In the year 1869, just before leaving Venice, I had been carefully looking at a picture by Victor Carpaccio, representing the dream of a young princess. Carpaccio has taken much pains to explain to us, as far as he can, the kind of life she leads, by completely painting her little bedroom in the light of dawn, so that you can see everything in it It is lighted by two doubly-arched windows, the arches being painted crimson round their edges, and the capitals of the shafts that bear them, gilded. They are filled at the top with small round panes of glass; but beneath, are open to the blue morning sky, with a low lattice across them; and in the one at the back of the room are set two beautiful white Greek vases with a plant in each, one having rich dark and pointed green leaves, the other crimson flowers, but not of any species known to me, each at the end of a branch like a spray of heath.
These flower-pots stand on a shelf which runs all round the room and beneath the window, at about the height of the elbow, and serves to put things on anywhere; beneath it, down to the floor, the walls are covered with green cloth, but above are bare and white. The second window is nearly opposite the bed, and in front of it is the princess’s reading-table, some two feet and a half square, covered by a red cloth with a white border and dainty fringe; and beside it her seat, not at all like a reading-chair in Oxford, but a very small three-legged stool like a music-stool, covered with crimson cloth. On the table are a book, setup at a slope fittest for reading, and an hour-glass. Under the shelf near the table, so as to be easily reached by the outstretched arm, is a press full of books. The door of this has been left open, and the books, I am grieved to say, are rather in disorder, having been pulled about before the princess went to bed, and one left standing on its side.
Opposite this window, on the white wall, is a small shrine or picture (I can’t see which, for it is in sharp retiring perspective), with a lamp before it, and a silver vessel hung from the lamp, looking like one for holding incense.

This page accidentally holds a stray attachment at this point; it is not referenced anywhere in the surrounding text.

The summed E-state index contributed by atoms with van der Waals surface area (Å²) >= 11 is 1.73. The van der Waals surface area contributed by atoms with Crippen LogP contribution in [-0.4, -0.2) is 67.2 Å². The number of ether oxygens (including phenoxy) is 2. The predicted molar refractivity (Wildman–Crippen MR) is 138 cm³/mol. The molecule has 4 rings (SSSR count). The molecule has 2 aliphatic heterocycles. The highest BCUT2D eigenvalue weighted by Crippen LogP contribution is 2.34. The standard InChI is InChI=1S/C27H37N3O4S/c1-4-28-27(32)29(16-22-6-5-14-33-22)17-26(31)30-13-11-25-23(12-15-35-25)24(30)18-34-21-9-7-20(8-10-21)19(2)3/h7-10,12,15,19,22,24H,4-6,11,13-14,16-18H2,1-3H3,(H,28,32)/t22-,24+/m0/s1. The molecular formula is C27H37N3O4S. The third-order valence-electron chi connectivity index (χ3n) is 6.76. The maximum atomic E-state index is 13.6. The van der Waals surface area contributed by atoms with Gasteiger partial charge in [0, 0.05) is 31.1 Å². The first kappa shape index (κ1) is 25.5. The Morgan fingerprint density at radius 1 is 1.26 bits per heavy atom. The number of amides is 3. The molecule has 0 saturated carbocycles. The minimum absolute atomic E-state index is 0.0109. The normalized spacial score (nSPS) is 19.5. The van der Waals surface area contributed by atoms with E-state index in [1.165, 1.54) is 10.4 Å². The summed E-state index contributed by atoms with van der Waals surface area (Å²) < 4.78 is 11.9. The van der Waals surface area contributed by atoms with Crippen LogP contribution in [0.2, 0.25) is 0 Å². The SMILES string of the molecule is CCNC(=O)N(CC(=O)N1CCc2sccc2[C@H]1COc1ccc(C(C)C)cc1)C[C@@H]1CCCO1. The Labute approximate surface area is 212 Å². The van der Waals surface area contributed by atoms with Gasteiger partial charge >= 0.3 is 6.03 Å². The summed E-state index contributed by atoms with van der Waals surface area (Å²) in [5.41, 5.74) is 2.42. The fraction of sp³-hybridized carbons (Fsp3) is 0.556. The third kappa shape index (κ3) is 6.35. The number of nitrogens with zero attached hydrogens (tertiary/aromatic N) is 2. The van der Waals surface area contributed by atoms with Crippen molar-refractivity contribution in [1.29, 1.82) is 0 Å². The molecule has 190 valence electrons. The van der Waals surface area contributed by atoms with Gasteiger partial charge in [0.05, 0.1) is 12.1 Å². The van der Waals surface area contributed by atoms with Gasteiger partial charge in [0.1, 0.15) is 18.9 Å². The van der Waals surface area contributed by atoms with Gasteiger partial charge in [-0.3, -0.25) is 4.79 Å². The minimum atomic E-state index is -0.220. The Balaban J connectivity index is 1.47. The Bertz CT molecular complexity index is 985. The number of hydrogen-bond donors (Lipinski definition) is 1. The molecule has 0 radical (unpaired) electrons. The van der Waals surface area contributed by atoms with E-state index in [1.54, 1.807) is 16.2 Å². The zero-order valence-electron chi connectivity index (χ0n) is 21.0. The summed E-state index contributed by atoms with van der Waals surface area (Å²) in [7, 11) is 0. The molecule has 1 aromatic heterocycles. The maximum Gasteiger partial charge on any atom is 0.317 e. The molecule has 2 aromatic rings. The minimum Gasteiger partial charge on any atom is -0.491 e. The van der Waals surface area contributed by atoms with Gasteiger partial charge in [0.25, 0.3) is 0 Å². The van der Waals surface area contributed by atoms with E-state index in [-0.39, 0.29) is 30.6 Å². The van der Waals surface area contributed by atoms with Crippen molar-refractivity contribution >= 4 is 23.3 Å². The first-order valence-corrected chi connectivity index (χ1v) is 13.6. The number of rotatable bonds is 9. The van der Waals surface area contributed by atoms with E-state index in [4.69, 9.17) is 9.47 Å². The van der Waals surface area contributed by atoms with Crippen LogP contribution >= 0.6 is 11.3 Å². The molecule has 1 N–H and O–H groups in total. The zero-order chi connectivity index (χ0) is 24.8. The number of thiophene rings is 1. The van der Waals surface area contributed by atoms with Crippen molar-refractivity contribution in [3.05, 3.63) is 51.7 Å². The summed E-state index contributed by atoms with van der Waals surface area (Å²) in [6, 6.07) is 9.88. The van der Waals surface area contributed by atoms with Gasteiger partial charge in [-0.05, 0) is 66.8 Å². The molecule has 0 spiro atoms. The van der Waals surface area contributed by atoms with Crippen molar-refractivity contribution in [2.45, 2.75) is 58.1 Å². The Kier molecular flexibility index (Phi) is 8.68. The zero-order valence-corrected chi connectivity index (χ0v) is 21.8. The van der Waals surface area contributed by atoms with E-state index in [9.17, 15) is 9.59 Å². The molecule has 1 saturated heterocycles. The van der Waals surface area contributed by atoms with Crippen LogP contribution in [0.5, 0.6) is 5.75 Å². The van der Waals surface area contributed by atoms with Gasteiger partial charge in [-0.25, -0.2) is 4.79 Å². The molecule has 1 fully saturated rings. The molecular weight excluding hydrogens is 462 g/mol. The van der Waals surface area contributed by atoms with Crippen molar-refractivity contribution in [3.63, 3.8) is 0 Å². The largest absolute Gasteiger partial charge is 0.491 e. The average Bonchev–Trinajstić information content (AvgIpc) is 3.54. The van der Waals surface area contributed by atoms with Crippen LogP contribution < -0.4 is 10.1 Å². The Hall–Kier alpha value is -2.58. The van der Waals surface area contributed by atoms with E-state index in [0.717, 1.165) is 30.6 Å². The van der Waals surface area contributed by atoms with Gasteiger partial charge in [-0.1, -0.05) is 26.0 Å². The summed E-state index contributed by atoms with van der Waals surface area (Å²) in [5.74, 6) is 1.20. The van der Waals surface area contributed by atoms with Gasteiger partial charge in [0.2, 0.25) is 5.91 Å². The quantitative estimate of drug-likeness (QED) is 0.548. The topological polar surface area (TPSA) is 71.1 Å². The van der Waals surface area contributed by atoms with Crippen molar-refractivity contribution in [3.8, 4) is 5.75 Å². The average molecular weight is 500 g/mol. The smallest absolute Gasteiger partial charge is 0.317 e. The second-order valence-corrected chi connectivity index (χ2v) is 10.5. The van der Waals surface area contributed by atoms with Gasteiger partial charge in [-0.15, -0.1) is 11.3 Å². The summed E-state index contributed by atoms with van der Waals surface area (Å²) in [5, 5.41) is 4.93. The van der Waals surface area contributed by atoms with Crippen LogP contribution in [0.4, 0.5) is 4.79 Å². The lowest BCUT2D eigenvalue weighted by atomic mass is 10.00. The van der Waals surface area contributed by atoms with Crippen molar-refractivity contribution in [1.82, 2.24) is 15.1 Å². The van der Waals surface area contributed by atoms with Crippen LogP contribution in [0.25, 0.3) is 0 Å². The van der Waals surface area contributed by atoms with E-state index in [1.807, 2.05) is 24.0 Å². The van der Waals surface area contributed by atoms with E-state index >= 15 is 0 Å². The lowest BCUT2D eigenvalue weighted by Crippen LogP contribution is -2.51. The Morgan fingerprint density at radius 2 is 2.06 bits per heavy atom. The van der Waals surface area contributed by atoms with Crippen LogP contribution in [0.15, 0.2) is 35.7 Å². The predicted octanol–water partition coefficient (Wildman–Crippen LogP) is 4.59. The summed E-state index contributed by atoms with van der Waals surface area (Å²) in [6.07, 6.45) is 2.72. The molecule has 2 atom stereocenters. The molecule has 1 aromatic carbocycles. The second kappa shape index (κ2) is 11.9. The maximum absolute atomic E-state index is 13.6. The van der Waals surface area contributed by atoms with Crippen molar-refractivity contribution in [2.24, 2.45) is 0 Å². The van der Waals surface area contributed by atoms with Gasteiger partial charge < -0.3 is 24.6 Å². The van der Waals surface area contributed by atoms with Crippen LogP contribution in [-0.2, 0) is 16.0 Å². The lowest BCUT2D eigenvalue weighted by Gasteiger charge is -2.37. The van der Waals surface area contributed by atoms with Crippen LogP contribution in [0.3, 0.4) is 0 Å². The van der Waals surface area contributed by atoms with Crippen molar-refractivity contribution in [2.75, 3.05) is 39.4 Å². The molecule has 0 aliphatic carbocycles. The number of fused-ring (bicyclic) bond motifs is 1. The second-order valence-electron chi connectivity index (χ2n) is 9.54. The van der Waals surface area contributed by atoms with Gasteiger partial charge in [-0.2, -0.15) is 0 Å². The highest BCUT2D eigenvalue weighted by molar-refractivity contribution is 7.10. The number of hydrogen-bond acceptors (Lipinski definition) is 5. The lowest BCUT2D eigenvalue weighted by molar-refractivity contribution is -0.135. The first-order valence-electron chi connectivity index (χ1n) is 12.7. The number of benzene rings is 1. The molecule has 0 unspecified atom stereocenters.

The bed is a broad four-poster, the posts being beautifully wrought golden or gilded rods, variously wreathed and branched, carrying a canopy of warm red. The princess’s shield is at the head of it, and the feet are raised entirely above the floor of the room, on a dais which projects at the lower end so as to form a seat, on which the child has laid her crown. Her little blue slippers lie at the side of the bed, her white dog beside them; the coverlid is scarlet, the white sheet folded half way back over it; the young girl lies straight, bending neither at waist nor knee, the sheet rising and falling over her in a narrow unbroken wave, like the shape of the coverlid of the last sleep, when the turf scarcely rises. She is some seventeen or eighteen years old, her head is turned towards us on the pillow, the cheek resting on her hand, as if she were thinking, yet utterly calm in sleep, and almost colourless. Her hair is tied with a narrow riband, and divided into two wreaths, which encircle her head like a double crown. The white nightgown hides the arm, raised on the pillow, down to the wrist.
At the door of the room an angel enters (the little dog, though lying awake, vigilant, takes no notice). He is a very small angel; his head just rises a little above the shelf round the room, and would only reach as high as the princess’s chin, if she were standing up. He has soft grey wings, lustreless; and his dress, of subdued blue, has violet sleeves, open above the elbow, and showing white sleeves below. He comes in without haste, his body like a mortal one, casting shadow from the light through the door behind, his face perfectly quiet, a palm-branch in his right hand, a scroll in his left.
So dreams the princess, with blessed eyes that need no earthly dawn. It is very pretty of Carpaccio to make her dream out the angel’s dress so particularly, and notice the slashed sleeves; and to dream so little an angel – very nearly a doll angel – bringing her the branch of palm and message. But the lovely characteristic of all is the evident delight of her continual life. Royal power over herself, and happiness in her flowers, her books, her sleeping and waking, her prayers, her dreams, her earth, her heaven.
“How do I know the princess is industrious?”
Partly by the trim state of her room – by the hour-glass on the table, by the evident use of all the books she has (well bound, every one of them, in stoutest leather or velvet, and with no dog’s-ears), but more distinctly from another picture of her, not asleep. In that one a prince of England has sent to ask her in marriage; and her father, little liking to part with her, sends for her to his room to ask her what she would do. He sits, moody and sorrowful; she, standing before him in a plain housewifely dress, talks quietly, going on with her needle-work all the time.
A workwoman, friends, she, no less than a princess; and princess most in being so. In like manner is a picture by a Florentine, whose mind I would fain have you know somewhat, as well as Carpaccio’s – Sandro Botticelli. The girl who is to be the wife of Moses, when he first sees her at the desert well, has fruit in her left hand, but a distaff in her right.
“To do good work, whether you live or die” – it is the entrance to all Princedoms; and if not done, the day will come, and that infallibly, when you must labour for evil instead of good.
– Fors Clavigera
Sunnyside, Orpington, Kent, 1872.